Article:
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Need it Fast please

  • Thread starter googooloo
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  • #1
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Need it Fast please!!!

Homework Statement



The question is:
A ball with 58 Grams of mass strikes against a wall.
The initial speed is 35 m/s. The path of the strike is always vertical to the wall (90 degrees of angle between them).
figure 1 represents F(force) diagram.
What is the maximum force from wall to the ball?


Homework Equations





The Attempt at a Solution


well i am not sure and neither familiar with the question.
formula 1 is been attached.
 

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Answers and Replies

  • #2
gneill
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Consider what the area under the F vs time curve represents.
 
  • #3
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Consider what the area under the F vs time curve represents.
Well, it represents delta P...but as u know delta P = p(2) - p (1)
i have the mass, and same as v(1) but i dont have v (2)....so i cant find F(max) because of the lack of v(2)....
 
  • #4
gneill
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20,801
2,778


I think you'll have to assume that the ball bounces back with the same speed. This would tend to be born out by the fact that the curve is symmetric.
 
  • #5
125
1


elastic collision?
 
  • #6
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Is this correct?
by the area under the F vs time =>
integrate of F.dt= delta p and intagrate of F.dt = delta U = - W = -delta K.
so
Delta P = -Delta K => mv(f) - mv(i) = [(1/2)*m*v(i)^2] - [(1/2)*m*v(f)^2]
=>m(vf-vi)= (1/2)m[v(i)^2 - v(f)^2]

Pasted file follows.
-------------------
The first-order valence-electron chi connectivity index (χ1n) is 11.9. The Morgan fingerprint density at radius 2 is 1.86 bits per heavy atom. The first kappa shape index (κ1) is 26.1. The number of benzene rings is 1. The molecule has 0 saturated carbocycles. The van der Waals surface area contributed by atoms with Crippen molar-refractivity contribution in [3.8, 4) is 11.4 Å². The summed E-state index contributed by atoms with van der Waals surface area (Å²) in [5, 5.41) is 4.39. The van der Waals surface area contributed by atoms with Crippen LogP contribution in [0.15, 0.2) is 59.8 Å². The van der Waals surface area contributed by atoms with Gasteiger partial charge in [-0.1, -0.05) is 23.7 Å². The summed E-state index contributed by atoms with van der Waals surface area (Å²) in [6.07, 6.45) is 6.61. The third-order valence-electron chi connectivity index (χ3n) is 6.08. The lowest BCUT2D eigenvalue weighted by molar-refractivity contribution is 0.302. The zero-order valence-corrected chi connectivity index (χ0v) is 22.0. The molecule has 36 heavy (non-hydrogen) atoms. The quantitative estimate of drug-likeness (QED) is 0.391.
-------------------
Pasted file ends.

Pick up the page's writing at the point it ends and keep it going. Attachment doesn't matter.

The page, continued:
=>2Vf-2Vi=vi^2-vf^2 => by vi=34
=>2vf-68=1156-v(f)^2 => v(f)^2+2vf-1224=0
vf=34 and vf=-36

so

integrate of F.dt =the under the F vs t = F(max)*(6+2)*(1/2)*(1/10(because the time was per (ms) not (S))=Delta P = m(vf-vi)
=58*(-36-34) = > F=-10150
 
  • #7
125
1


No... momentum and energy are measured in different units =)
F.dt = dp, but F.ds = -dU.
dU = -dK if dE = 0 (total energy is conserved = elastic collision)
 
  • #8
8
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No... momentum and energy are measured in different units =)
F.dt = dp, but F.ds = -dU.
dU = -dK if dE = 0 (total energy is conserved = elastic collision)
Oh, then how can i solve this question?
 
  • #9
gneill
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20,801
2,778


Oh, then how can i solve this question?
Write an expression for the area under the force vs time curve for the time period covering the duration of the impact (total 6ms). This expression will have Fmax as a parameter. Note that you should be able to do this by inspection, since the geometry of the curve is so simple.

The area represents the total momentum change, delta P as you said previously, so equate it to what you determine from the mass of the ball and its velocity before and after the impact. Solve for Fmax.
 

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